Oil Industry Gave $45K Each To House Keystone Supporters

The oil and gas industry, which stands to benefit from the creation of the proposed Keystone XL oil pipeline, gave about $45,000 on average to the 270 members of the House of Representatives who voted in favor of the controversial project, according to an analysisby MapLight, a nonpartisan research organization that reveals the influence of money on politics. The bill to approve the Keystone pipeline was passed by both chambers of Congress, but President Barack Obama has indicated he would veto the legislation.
House members who voted for Keystone received about 13 times the amount of campaign contributions -- $45,218 -- from the oil and gas industry than their colleagues who voted against it -- $3,559. The gap was smaller between the 29 Democrats who voted for Keystone and the 151 Democrats that cast nay votes. Democrats in favor of Keystone received about $18,141 apiece from the oil and gas industry -- about 5.3 times as much as the $3,444 donated to congressmen who didn’t vote for Keystone. The bill passed the House on Wednesday by a vote of 270-152. Only one Republican, Congressman Justin Amash of Michigan, voted against Keystone.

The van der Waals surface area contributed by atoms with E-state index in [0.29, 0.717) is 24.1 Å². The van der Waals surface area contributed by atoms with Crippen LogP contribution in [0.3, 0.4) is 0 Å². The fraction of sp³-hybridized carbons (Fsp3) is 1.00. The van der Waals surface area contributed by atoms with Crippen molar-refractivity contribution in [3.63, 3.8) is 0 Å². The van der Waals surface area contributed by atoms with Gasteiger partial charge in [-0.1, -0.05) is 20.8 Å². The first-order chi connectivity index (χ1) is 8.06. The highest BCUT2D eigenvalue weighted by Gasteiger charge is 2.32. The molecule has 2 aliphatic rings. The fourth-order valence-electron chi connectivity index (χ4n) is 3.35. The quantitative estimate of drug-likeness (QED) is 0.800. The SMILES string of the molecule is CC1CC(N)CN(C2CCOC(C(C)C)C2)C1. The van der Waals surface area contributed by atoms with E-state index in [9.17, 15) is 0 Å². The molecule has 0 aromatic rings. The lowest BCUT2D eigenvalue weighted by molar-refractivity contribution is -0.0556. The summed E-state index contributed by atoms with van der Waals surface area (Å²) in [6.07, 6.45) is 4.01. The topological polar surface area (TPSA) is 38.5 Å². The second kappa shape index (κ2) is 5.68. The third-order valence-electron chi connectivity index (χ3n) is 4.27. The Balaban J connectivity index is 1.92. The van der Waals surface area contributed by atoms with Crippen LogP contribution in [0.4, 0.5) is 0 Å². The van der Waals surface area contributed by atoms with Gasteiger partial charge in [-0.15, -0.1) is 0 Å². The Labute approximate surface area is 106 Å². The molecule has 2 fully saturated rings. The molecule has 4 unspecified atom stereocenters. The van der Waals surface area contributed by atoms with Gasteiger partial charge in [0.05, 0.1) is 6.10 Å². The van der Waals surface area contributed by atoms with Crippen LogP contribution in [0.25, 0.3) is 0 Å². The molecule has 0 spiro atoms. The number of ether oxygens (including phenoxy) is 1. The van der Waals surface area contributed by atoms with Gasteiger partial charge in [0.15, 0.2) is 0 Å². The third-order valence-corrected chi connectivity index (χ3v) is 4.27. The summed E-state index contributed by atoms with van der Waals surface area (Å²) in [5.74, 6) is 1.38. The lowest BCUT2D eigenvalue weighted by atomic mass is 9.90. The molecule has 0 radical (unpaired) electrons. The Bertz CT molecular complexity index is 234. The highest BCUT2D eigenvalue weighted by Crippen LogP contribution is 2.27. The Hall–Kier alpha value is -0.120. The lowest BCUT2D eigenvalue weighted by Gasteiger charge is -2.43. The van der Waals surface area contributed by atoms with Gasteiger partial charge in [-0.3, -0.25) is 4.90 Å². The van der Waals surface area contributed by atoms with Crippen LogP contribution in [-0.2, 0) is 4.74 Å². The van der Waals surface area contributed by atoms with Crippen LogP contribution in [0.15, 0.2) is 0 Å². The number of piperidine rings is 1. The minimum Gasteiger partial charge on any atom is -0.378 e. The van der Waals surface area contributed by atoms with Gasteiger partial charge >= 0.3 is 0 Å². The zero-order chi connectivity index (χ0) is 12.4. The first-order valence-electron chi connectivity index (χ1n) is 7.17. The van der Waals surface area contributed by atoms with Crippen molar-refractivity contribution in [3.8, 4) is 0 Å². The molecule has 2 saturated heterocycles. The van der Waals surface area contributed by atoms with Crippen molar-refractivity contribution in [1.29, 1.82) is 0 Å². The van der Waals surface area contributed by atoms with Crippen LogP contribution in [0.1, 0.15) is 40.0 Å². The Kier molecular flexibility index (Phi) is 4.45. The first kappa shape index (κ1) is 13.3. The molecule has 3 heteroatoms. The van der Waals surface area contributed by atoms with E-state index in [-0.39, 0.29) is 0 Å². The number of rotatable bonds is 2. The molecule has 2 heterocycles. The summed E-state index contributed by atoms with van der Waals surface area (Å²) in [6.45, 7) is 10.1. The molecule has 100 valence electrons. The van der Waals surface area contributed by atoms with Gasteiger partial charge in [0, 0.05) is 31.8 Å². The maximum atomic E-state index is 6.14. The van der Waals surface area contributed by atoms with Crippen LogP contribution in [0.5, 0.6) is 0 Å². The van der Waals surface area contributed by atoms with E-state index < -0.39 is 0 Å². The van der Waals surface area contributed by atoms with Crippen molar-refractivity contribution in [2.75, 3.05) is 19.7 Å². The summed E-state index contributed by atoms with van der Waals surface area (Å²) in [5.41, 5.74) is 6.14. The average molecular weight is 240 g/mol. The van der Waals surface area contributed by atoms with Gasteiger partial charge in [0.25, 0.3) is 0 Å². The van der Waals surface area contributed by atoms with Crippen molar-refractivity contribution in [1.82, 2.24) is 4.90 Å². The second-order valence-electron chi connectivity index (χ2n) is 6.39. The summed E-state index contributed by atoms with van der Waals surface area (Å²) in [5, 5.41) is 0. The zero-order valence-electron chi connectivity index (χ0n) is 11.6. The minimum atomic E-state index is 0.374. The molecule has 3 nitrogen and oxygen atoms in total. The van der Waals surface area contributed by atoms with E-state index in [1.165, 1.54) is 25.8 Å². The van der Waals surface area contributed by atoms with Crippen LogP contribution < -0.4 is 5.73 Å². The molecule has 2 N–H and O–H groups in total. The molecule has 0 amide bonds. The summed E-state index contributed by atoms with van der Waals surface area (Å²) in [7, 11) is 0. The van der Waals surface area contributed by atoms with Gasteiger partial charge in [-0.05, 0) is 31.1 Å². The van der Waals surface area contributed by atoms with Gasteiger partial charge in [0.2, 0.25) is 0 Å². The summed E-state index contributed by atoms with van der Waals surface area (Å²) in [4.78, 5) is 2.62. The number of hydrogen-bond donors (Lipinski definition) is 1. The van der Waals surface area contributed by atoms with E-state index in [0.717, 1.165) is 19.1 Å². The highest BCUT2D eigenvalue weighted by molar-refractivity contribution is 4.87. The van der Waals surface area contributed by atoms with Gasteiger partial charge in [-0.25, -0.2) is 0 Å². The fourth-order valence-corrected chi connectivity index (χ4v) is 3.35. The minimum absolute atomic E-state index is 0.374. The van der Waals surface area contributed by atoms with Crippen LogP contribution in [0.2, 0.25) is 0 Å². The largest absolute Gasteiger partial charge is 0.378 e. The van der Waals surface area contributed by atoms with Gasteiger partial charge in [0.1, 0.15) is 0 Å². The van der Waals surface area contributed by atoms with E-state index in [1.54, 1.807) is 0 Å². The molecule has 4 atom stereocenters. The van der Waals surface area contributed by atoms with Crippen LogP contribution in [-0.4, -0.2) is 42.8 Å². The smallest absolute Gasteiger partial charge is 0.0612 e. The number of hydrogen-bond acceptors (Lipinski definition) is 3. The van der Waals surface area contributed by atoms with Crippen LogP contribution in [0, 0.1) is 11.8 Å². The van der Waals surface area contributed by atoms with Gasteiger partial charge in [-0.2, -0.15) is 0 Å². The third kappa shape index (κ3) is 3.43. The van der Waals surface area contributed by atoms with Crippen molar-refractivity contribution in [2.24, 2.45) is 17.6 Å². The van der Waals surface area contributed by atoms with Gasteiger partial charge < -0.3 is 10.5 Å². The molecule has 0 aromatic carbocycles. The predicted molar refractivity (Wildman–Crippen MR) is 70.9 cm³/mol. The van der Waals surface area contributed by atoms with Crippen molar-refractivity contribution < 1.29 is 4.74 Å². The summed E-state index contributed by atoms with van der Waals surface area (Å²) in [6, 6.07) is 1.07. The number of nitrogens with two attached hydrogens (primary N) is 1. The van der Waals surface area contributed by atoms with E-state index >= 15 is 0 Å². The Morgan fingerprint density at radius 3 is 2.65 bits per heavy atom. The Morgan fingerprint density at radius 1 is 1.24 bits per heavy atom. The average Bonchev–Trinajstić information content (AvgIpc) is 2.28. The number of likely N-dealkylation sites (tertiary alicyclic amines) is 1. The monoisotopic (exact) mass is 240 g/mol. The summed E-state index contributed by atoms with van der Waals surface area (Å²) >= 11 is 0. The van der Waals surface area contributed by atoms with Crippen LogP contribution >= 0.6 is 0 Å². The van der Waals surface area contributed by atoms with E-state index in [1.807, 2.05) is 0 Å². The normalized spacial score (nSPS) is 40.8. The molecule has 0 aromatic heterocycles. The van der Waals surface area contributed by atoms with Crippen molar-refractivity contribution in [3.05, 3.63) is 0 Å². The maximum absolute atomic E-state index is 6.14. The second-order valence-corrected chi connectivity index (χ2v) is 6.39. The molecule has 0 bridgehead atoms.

U.S. Rep. Mike Pompeo, R-Kansas, took the most amount of campaign contributions from the oil and gas industry among the House members that voted yes on Keystone. He received more than $327,000 from the industry, according to MapLight. U.S. Rep. Henry Cuellar, D-Texas, received the most from the industry among Democrats who voted yes with more than $112,000 in contributions. There were 22 Republicans who got more money from the industry than him.
MapLight’s analysis came on the same day it revealed senators who voted for Keystone received about $250,000 each from the oil and gas industry. The bill passed in the Senate, 62-36.